Photo of Marianna Drake Marianna Drake

Marianna Drake counsels leading multinational companies on some of their most complex regulatory, policy and compliance-related issues, including data privacy and AI regulation. She focuses her practice on compliance with UK, EU and global privacy frameworks, and new policy proposals and regulations relating…

Marianna Drake counsels leading multinational companies on some of their most complex regulatory, policy and compliance-related issues, including data privacy and AI regulation. She focuses her practice on compliance with UK, EU and global privacy frameworks, and new policy proposals and regulations relating to AI and data. She also advises clients on matters relating to children’s privacy, online safety and consumer protection and product safety laws.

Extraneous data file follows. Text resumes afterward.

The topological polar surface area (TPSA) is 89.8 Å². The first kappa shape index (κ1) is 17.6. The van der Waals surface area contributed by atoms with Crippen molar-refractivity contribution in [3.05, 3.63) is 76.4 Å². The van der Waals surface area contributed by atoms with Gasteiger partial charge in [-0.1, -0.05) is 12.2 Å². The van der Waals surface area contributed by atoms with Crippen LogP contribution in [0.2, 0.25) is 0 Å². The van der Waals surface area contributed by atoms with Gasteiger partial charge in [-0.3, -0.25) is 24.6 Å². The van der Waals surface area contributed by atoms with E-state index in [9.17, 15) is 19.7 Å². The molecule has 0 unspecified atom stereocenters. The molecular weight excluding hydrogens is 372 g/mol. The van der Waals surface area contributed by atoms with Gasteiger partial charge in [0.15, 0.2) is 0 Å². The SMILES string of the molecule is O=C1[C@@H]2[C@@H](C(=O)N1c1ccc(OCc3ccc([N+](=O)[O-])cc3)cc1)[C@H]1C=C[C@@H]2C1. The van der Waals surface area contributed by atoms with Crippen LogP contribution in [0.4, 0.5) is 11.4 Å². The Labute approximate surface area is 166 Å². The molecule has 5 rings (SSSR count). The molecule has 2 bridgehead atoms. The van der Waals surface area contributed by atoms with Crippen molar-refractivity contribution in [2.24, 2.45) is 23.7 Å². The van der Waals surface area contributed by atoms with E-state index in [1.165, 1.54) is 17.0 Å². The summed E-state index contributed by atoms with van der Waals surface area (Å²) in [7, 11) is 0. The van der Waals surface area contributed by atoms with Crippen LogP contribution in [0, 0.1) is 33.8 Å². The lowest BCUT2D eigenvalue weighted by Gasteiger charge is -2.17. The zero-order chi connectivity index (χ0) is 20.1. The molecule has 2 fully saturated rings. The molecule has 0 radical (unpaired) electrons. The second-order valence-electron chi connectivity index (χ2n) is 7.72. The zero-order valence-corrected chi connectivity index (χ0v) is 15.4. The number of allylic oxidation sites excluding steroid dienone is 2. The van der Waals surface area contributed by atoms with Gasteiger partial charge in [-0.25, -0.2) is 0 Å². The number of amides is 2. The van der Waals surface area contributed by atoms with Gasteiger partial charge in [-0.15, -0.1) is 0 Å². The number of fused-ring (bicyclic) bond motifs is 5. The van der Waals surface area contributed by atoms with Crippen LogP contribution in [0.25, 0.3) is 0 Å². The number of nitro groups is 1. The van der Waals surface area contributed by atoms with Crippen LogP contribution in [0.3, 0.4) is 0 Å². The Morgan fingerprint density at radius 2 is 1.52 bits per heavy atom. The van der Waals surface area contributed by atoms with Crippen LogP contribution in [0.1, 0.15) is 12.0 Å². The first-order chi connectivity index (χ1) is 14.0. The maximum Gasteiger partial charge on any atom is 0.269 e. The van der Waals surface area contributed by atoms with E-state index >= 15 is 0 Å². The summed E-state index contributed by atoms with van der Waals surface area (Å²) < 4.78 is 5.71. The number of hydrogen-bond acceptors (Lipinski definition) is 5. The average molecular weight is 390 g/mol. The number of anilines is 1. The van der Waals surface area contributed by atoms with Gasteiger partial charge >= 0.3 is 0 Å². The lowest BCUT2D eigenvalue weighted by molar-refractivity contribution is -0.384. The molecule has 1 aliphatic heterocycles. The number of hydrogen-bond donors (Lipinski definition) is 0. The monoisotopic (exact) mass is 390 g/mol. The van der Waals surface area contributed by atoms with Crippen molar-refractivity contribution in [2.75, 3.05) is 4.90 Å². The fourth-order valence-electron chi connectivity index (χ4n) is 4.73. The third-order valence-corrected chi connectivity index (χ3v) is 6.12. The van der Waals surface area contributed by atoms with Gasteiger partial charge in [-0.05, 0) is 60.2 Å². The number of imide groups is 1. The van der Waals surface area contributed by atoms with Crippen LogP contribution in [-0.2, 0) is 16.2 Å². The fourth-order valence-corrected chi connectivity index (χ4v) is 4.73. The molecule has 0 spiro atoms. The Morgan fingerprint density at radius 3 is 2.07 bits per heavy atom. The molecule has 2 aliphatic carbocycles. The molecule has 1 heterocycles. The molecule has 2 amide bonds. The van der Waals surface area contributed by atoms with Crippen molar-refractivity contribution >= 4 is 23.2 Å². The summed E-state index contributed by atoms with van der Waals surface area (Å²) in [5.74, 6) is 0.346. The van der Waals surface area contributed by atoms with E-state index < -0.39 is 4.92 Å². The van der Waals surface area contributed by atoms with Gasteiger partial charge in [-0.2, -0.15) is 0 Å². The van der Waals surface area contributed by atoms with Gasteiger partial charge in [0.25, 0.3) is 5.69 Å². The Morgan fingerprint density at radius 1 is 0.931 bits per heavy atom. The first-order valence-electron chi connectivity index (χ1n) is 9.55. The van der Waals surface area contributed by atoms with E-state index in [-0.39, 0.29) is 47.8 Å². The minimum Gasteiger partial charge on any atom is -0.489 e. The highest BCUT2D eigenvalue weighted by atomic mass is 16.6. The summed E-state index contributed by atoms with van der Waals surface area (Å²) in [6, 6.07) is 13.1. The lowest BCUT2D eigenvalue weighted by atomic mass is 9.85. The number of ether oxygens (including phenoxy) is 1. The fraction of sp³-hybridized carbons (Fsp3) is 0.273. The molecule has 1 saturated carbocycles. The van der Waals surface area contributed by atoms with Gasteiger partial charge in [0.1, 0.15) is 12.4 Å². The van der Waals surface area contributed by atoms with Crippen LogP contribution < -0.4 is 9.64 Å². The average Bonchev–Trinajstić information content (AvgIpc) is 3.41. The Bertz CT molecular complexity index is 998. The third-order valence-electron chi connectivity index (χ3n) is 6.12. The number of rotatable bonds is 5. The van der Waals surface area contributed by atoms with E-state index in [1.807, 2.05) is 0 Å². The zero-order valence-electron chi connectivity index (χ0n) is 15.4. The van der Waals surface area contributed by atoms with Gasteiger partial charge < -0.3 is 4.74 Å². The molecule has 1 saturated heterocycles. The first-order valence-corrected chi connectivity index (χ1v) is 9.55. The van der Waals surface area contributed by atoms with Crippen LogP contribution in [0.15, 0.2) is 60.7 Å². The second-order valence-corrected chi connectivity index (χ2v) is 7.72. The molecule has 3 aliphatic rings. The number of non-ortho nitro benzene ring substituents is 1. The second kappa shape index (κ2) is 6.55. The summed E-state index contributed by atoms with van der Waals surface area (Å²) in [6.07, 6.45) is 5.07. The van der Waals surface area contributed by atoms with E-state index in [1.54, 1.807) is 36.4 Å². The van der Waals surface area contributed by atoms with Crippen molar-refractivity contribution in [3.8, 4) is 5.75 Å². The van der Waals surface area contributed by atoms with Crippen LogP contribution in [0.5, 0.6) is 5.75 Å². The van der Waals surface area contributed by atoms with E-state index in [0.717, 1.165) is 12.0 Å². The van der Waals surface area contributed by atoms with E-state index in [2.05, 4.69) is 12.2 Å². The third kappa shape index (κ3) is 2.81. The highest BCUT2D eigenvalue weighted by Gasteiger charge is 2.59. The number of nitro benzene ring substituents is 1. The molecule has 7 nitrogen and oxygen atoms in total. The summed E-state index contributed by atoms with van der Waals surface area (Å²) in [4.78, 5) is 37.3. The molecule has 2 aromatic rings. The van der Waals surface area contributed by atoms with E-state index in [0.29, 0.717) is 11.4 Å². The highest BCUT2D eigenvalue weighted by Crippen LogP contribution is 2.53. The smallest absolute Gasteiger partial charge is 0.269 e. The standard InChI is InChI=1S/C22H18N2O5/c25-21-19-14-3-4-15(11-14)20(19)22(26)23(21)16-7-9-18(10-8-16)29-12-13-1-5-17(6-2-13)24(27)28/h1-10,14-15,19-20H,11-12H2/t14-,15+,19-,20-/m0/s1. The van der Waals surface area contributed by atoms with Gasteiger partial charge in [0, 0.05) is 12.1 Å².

Her practice includes defending organizations in cross-border, contentious investigations and regulatory enforcement in the UK and EU Member States. Marianna also routinely partners with clients on the design of new products and services, drafting and negotiating privacy terms, developing privacy notices and consent forms, and helping clients design governance programs for the development and deployment of AI technologies.

Marianna’s pro bono work includes providing data protection advice to UK-based human rights charities, and supporting a non-profit organization in conducting legal research for strategic litigation.